There’s still progress to be made, but it’s no longer about OT and sensory regulation. The occupational therapist will be available if things change, but for now she’s not needed. That is big, big progress for my young man! So, yay it is!

It’s Here!

  • Posted on November 1, 2013 at 10:00 AM

Have you ever come out of an IEP meeting only to realize you negotiated away your child’s services to get something you thought he needed more? Are you worried it’s going to happen again, because you’re not sure what you did wrong? Are you preparing for you first IEP meeting, but worried about the truly horrific IEP stories you’ve heard?

You don’t need to worry anymore! Dr. Vaughn K. Lauer, a renowned expert in special education, has written a great guide that will teach you how to work with teachers, therapists, and administrators to get the services your child needs—all of them! Using real stories gathered from real people, Dr. Lauer shows readers how IEP meetings can go wrong and teaches readers what they can do to make sure their IEP meetings go right—every time!

When the School Says No, How to Get the Yes!: Securing Special Education Services for Your Child
by Dr. Vaughn K. Lauer

Packed full of stories from parents, advocates, and school staff, this book lays out a structured, collaborative process that IEP teams can follow to determine what a child needs and how to provide services that meet those needs each and every time.

*Please note: One of the contributing stories is mine. I also edited the book. I am biased, but I do not profit from your purchase.

Meeting Results

  • Posted on October 16, 2013 at 8:00 PM

The meeting was a success! There, I saved you some suspense. Now, let’s take a look at what made the meeting a success.

Unlike a typical IEP meeting, we didn’t spend a lot of time going over what we knew. We met, conversed cordially until everyone got there, and then dug right into the new data. The school psychologist was the one to collect the new data. I worked with a different psychologist with Willy, but this was someone new, someone not familiar with Alex and his interactions.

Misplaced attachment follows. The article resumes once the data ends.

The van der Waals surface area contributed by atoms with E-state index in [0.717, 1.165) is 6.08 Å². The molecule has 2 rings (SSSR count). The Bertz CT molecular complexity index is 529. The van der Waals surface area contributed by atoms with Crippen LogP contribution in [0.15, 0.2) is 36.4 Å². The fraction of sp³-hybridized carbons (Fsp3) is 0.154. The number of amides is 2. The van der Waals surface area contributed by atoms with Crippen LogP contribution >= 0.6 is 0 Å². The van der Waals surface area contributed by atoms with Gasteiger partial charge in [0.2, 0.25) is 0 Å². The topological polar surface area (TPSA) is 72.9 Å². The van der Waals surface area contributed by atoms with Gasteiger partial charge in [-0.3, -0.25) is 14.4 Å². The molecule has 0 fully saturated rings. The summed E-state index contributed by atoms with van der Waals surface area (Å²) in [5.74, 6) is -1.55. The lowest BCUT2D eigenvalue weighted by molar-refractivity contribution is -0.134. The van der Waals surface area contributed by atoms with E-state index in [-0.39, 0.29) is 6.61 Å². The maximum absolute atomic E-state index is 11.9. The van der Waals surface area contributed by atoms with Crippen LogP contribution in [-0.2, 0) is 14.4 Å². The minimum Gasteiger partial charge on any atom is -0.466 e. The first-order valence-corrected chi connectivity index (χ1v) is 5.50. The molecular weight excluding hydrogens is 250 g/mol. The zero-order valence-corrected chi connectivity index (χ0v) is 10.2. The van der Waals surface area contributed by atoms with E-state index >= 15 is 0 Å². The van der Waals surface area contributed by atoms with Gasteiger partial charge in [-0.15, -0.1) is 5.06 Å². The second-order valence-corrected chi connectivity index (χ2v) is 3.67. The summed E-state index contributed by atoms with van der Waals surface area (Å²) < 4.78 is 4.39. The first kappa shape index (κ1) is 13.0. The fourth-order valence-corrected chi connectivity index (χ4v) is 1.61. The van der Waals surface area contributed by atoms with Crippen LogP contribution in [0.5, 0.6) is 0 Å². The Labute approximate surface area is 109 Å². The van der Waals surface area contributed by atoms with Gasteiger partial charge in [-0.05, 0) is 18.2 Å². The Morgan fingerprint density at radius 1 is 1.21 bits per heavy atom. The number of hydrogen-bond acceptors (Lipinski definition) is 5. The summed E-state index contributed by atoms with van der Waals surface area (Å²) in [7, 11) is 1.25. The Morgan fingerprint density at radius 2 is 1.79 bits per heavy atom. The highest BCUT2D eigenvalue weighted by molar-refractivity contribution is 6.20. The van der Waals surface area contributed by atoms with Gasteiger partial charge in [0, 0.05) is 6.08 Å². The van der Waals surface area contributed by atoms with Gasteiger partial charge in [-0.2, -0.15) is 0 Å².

The pinching that she observed was consistent with the normal behaviors we’d seen before. In other words, Alex didn’t attack anyone, which is what he’d done to start this process. So, for the first part of the meeting we concentrated on strategies to address these typical behaviors with the hope of extinguishing them.

In other words, we followed the data we had and came up with solutions using that data to:

  1. Determine the additional data we needed.
  2. Use what we currently knew to re-address our strategies.

After listening to the input from a variety of the specialists present at the meeting, a new approach became clear in my mind:

  • We know that Alex engages in pinching at times of apparent disorder.
  • We know that Alex tends to target certain individuals and we speculate that this targeting is due to the specific, predictable responses he receives.
  • We also know that Alex needs copious amounts of positive sensory stimulation to stay regulated and that Alex responds negatively to normal classroom sensory stimulation (different sensory stimuli in each case).
  • We know that Alex now receives positive sensory stimulation in response to pinching and we speculate that this has reinforced the pinching behavior.

From this, we concluded that Alex craves more predictability than he is currently being provided with and that we could provide this predictability by increasing the structure in his school day. We also recognized that Alex’s attention span doesn’t last a full hour, so the structure we add needs to be a shorter cycle than the typical way the school segments time. We also wanted to provide Alex with more consistency, sufficient positive sensory stimulation, modeling of appropriate behaviors, and opportunities to improve his communication skills.

A two-fold approach resulted from these conclusions:

  1. We would create a repeating cycle of predictable events that Alex can rely on. The cycle will be flexible, both progressively and functionally. This means that the same cycle will be used throughout the day, regardless of what the academic or therapeutic expectations are. It also means that the cycle will expand and contract according to Alex’s needs. For example, he’ll have shorter periods of sensory stimulation and longer periods of academic work as needed.
  2. Staff schedules will be managed to provide Alex with consistent adult support, so that the same people will be made available to Alex from day to day.